Shraga and Karen are not the only ones enjoying the cheapest and most dedicated room-service in the world. The wealthy donors enjoy it also. Not those who withdraw their $3000 savings-plans, or take their compensation-funds after leaving their jobs, to transfer it all automatically to the center, but whose who fill Berg's pocket with enormously large sums of money for the privilege to sit by his side during prayer or on a holiday.

"They told us that they criticize is and degrade us for our benefit, that this is a Tikun (correction)," says Vivi, "which on millionaires does not work. They never get up to wash the dishes, nobody screams at them; they only get smiles. Sometimes they come with us to Israel, and then we iron and launder for them, feed them and take care of them. Some people broke simply from this hypocrisy. Not me. I continued until other things broke me."

No doubt that the non-reporting to the Income Tax in Israel is one of the smallest transgressions of the center. Each of the people sitting in that room knew to tell me of other things that they themselves did happily, and their sole motive was to bring more money to the Bergs. There are, for example, methods to save on the very expensive medical insurance in the USA. "Karen recommended us to use that method," Ziva says, "and we, because we did not have money and the center did not subsidize any insurance for us, used it. You go to a hospital, give a false name and address, receive medical attention and leave. The bill is sent to that address. All of us did it, many, many times."

No less fabulous ideas get formulated by Berg whenever he collects contributions. For example, how to sell a Torah given to him as a donation. "For a long time there were 4 Torahs at the Rabbinate in Israel, from a synagogue that had closed," relates Ziva. "There is there a rabbi who likes my husband very much, and he took out 2 Torahs and donated them to the center. A short time thereafter somebody came who wanted to donate $36,000 to purchase another Torah for the center. A big celebration for bringing in a Torah was held in his honor, and suddenly we note that it was the Torah my husband had brought, except that they had made a new covering for it. When my husband later on told this to the Rav, the latter went berserk. He threw me out of their house in Nir Tzvi, screamed at me and my husband 'liar,' and there was great embarrassment."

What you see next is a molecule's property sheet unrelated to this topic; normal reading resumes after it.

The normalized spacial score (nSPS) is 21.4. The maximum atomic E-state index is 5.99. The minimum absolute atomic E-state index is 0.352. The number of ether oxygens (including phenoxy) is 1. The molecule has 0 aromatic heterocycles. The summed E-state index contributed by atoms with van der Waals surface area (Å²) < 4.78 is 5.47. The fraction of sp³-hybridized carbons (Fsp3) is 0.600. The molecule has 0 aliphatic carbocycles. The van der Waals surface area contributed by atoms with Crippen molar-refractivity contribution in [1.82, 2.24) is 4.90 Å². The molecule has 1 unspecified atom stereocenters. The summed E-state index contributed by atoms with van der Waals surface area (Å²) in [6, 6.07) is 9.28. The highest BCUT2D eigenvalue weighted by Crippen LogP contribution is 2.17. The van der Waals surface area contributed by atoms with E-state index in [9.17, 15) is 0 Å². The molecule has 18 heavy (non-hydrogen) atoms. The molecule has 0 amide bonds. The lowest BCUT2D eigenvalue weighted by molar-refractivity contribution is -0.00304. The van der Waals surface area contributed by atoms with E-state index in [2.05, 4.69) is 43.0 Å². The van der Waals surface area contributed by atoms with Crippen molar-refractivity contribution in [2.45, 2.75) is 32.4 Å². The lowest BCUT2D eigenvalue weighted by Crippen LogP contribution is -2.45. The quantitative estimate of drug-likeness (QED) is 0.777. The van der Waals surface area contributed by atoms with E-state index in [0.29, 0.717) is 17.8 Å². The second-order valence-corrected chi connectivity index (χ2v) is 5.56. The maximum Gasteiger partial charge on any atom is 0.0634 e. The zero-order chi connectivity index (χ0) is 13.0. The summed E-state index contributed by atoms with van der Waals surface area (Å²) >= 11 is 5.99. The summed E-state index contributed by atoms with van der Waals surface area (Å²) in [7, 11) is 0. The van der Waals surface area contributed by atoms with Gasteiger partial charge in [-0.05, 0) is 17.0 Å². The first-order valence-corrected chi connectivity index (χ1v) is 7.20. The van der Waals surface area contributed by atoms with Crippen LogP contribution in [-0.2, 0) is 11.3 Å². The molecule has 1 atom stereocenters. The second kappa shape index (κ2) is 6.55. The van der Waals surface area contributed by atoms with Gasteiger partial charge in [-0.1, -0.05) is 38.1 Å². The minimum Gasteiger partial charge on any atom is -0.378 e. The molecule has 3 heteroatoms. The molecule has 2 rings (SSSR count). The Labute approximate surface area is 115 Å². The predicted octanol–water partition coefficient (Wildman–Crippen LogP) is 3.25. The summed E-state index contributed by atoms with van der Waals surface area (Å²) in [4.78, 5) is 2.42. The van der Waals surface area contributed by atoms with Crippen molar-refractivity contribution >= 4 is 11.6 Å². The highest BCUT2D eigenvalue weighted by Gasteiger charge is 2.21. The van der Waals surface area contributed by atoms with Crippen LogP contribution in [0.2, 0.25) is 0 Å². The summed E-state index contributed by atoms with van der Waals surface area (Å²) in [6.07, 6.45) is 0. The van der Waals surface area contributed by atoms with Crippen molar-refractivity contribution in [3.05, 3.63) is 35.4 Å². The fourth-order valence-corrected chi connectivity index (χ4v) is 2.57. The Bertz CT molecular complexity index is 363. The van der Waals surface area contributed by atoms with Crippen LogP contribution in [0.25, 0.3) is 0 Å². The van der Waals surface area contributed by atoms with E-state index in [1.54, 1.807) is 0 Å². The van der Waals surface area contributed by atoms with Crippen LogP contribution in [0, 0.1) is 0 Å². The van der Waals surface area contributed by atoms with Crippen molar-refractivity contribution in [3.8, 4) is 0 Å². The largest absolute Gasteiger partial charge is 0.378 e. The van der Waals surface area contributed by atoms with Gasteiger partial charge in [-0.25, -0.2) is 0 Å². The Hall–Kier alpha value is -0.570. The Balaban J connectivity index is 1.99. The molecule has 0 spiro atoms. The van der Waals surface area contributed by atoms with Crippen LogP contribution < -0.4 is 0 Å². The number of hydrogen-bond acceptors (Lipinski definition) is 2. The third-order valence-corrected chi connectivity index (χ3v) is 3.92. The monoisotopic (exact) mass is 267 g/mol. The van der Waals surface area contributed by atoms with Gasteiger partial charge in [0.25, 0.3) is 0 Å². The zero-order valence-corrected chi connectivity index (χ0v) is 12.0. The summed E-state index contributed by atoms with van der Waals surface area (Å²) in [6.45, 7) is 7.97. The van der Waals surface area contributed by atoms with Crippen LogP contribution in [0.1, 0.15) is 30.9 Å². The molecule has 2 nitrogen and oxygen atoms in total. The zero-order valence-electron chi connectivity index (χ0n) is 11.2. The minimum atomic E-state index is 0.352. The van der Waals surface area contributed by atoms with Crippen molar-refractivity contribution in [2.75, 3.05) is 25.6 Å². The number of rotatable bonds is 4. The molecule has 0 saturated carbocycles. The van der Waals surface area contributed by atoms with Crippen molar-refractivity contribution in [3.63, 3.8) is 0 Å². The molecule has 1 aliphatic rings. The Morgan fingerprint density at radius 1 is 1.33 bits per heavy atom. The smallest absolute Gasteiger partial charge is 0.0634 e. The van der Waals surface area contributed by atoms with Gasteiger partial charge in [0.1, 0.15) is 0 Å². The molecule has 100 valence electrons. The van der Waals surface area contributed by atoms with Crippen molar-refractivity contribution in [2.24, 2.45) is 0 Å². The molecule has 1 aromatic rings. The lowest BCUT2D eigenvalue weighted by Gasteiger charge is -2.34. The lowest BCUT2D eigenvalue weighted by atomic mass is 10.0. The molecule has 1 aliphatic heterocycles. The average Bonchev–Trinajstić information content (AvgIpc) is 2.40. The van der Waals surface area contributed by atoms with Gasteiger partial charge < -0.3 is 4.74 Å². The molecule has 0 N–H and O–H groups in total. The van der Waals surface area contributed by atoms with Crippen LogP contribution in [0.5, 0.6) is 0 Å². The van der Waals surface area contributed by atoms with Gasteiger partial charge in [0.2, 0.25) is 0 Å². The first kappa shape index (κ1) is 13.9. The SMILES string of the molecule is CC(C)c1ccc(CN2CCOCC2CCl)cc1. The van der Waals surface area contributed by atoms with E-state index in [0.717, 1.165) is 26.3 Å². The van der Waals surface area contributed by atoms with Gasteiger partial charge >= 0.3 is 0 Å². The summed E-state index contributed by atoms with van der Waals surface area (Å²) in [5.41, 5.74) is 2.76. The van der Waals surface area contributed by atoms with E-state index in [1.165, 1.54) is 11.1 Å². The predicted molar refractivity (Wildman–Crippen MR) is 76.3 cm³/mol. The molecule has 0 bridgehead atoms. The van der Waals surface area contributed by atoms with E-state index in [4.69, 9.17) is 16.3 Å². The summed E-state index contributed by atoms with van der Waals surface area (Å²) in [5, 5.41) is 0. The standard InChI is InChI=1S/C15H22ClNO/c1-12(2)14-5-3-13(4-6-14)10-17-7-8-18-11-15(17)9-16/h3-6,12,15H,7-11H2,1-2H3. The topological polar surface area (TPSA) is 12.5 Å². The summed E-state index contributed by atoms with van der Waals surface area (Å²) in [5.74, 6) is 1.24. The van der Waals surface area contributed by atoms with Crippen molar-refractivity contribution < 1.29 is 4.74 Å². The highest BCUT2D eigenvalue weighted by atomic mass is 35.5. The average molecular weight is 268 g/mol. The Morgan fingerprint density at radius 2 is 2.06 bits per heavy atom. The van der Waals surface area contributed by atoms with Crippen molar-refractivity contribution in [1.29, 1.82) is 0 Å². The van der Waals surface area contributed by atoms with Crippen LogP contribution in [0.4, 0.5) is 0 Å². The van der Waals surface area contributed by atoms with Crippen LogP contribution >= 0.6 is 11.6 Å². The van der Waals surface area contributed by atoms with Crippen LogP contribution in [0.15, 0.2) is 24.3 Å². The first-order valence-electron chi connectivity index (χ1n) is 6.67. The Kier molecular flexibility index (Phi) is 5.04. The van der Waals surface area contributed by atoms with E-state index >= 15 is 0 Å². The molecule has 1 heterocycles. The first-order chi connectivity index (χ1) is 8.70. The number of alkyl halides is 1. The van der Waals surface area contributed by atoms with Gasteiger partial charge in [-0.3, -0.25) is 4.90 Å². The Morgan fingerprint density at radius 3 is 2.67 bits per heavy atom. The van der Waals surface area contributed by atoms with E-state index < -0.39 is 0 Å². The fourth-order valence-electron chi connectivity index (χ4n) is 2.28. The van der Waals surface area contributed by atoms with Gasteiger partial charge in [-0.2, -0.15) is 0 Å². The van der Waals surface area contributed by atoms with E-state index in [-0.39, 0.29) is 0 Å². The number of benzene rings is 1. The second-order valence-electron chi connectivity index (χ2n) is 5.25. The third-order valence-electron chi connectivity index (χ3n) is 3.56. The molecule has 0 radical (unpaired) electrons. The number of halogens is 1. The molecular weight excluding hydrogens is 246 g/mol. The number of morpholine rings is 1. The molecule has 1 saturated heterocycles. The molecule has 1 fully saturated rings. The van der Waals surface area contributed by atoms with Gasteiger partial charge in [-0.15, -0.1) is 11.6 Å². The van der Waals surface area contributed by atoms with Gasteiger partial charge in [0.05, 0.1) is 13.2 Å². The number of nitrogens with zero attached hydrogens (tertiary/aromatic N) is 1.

"I don't want to mention all the words he used," says quietly Vivi's husband who tried to calm everyone. "I knew I had to make peace or it would end in the divorce of Ziva and Nissim. I begged a whole day until the Rav graciously agreed to forgive Nissim."

"And all this is taking place near the Torah that I brought," laughs Nissim. Everyone laughs; they experienced this. This is bitter laughter. Y's brother rose. He said: "You can laugh already. We still have a long time to wait."

Another way of making money is by selling mezuzot. Whoever bought lately a mezuzah from Benjamin Ricardo, a scribe of Torah, Tefillin and Mezuzot and a senior member of the center, should not rely on it to protect his house. "The mezuzot of Ricardo they send only abroad," says Ziva. "Only a few select individuals, with the Rav's special permission, can purchase them here. After Ricardo prepares them, they go to the airport. They grab there a religious Jew and give him a package to take abroad. Over there, contact is made with him and the package is taken away. That is how they save on shipping-costs, and other such silly things.